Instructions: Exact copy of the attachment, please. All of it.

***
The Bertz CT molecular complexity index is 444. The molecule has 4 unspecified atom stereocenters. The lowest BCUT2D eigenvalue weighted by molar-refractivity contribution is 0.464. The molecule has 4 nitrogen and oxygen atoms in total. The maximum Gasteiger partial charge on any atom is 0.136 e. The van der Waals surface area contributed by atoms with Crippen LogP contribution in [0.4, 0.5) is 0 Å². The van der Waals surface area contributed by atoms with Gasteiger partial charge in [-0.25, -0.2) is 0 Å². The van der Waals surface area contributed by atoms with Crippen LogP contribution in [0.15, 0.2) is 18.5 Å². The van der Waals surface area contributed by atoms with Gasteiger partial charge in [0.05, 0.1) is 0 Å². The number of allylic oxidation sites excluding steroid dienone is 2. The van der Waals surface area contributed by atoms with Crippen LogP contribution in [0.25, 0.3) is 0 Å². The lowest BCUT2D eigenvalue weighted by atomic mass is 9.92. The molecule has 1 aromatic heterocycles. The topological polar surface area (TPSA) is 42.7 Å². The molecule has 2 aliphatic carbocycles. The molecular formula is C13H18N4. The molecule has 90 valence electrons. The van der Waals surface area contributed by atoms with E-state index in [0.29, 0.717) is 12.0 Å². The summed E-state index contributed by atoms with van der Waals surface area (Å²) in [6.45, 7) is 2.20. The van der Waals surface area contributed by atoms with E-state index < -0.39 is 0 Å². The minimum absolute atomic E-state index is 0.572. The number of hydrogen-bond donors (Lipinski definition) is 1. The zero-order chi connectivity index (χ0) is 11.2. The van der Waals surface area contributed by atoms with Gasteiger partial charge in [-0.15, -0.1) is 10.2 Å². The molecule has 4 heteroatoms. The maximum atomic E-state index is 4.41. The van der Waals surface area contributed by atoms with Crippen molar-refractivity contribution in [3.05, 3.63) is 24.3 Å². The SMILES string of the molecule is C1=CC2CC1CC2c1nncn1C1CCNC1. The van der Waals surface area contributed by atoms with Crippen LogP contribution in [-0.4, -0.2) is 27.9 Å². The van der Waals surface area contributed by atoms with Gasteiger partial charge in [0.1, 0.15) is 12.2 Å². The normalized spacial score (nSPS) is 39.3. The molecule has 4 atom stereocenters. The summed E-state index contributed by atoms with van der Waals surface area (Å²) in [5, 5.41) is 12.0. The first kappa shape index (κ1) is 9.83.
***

The Bertz CT molecular complexity index is 444. The molecule has 4 unspecified atom stereocenters. The lowest BCUT2D eigenvalue weighted by molar-refractivity contribution is 0.464. The molecule has 4 nitrogen and oxygen atoms in total. The maximum Gasteiger partial charge on any atom is 0.136 e. The van der Waals surface area contributed by atoms with Crippen LogP contribution in [0.4, 0.5) is 0 Å². The van der Waals surface area contributed by atoms with Gasteiger partial charge in [-0.25, -0.2) is 0 Å². The van der Waals surface area contributed by atoms with Crippen LogP contribution in [0.15, 0.2) is 18.5 Å². The van der Waals surface area contributed by atoms with Gasteiger partial charge in [0.05, 0.1) is 0 Å². The number of allylic oxidation sites excluding steroid dienone is 2. The van der Waals surface area contributed by atoms with Crippen LogP contribution in [0.25, 0.3) is 0 Å². The lowest BCUT2D eigenvalue weighted by atomic mass is 9.92. The molecule has 1 aromatic heterocycles. The topological polar surface area (TPSA) is 42.7 Å². The molecule has 2 aliphatic carbocycles. The molecular formula is C13H18N4. The molecule has 90 valence electrons. The van der Waals surface area contributed by atoms with E-state index in [0.29, 0.717) is 12.0 Å². The summed E-state index contributed by atoms with van der Waals surface area (Å²) in [6.45, 7) is 2.20. The van der Waals surface area contributed by atoms with E-state index < -0.39 is 0 Å². The minimum absolute atomic E-state index is 0.572. The number of hydrogen-bond donors (Lipinski definition) is 1. The zero-order chi connectivity index (χ0) is 11.2. The van der Waals surface area contributed by atoms with Gasteiger partial charge in [-0.15, -0.1) is 10.2 Å². The molecule has 4 heteroatoms. The maximum atomic E-state index is 4.41. The van der Waals surface area contributed by atoms with Crippen molar-refractivity contribution in [3.05, 3.63) is 24.3 Å². The SMILES string of the molecule is C1=CC2CC1CC2c1nncn1C1CCNC1. The van der Waals surface area contributed by atoms with Crippen LogP contribution in [-0.4, -0.2) is 27.9 Å². The van der Waals surface area contributed by atoms with Gasteiger partial charge in [0.1, 0.15) is 12.2 Å². The normalized spacial score (nSPS) is 39.3. The molecule has 4 atom stereocenters. The summed E-state index contributed by atoms with van der Waals surface area (Å²) in [5, 5.41) is 12.0. The first kappa shape index (κ1) is 9.83.